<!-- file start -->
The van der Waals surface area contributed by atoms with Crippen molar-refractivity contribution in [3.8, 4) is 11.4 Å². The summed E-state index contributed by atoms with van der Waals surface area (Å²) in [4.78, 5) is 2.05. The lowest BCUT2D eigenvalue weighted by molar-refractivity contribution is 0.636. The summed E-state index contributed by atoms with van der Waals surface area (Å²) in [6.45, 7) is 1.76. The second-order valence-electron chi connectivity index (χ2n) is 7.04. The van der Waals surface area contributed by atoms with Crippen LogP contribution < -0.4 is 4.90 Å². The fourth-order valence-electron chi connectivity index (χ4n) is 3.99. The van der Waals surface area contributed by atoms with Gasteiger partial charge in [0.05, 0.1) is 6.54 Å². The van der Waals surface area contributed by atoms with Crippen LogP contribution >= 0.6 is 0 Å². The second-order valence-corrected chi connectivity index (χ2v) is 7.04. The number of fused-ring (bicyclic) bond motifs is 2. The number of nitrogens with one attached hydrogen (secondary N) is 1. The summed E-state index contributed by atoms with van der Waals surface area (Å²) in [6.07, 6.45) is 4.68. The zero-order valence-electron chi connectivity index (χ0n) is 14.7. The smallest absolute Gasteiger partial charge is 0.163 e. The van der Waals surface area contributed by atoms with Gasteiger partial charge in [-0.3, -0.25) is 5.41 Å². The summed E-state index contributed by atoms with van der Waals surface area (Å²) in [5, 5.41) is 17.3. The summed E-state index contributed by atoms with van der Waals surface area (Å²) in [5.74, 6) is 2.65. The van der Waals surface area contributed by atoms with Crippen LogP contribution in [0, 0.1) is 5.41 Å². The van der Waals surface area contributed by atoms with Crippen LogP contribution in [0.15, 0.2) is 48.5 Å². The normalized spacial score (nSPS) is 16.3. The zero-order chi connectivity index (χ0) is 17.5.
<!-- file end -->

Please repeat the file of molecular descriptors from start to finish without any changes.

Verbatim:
The van der Waals surface area contributed by atoms with Crippen molar-refractivity contribution in [3.8, 4) is 11.4 Å². The summed E-state index contributed by atoms with van der Waals surface area (Å²) in [4.78, 5) is 2.05. The lowest BCUT2D eigenvalue weighted by molar-refractivity contribution is 0.636. The summed E-state index contributed by atoms with van der Waals surface area (Å²) in [6.45, 7) is 1.76. The second-order valence-electron chi connectivity index (χ2n) is 7.04. The van der Waals surface area contributed by atoms with Crippen LogP contribution < -0.4 is 4.90 Å². The fourth-order valence-electron chi connectivity index (χ4n) is 3.99. The van der Waals surface area contributed by atoms with Gasteiger partial charge in [0.05, 0.1) is 6.54 Å². The van der Waals surface area contributed by atoms with Crippen LogP contribution >= 0.6 is 0 Å². The second-order valence-corrected chi connectivity index (χ2v) is 7.04. The number of fused-ring (bicyclic) bond motifs is 2. The number of nitrogens with one attached hydrogen (secondary N) is 1. The summed E-state index contributed by atoms with van der Waals surface area (Å²) in [6.07, 6.45) is 4.68. The zero-order valence-electron chi connectivity index (χ0n) is 14.7. The smallest absolute Gasteiger partial charge is 0.163 e. The van der Waals surface area contributed by atoms with Gasteiger partial charge in [-0.3, -0.25) is 5.41 Å². The summed E-state index contributed by atoms with van der Waals surface area (Å²) in [5, 5.41) is 17.3. The summed E-state index contributed by atoms with van der Waals surface area (Å²) in [5.74, 6) is 2.65. The van der Waals surface area contributed by atoms with Crippen LogP contribution in [0, 0.1) is 5.41 Å². The van der Waals surface area contributed by atoms with Crippen LogP contribution in [0.15, 0.2) is 48.5 Å². The normalized spacial score (nSPS) is 16.3. The zero-order chi connectivity index (χ0) is 17.5.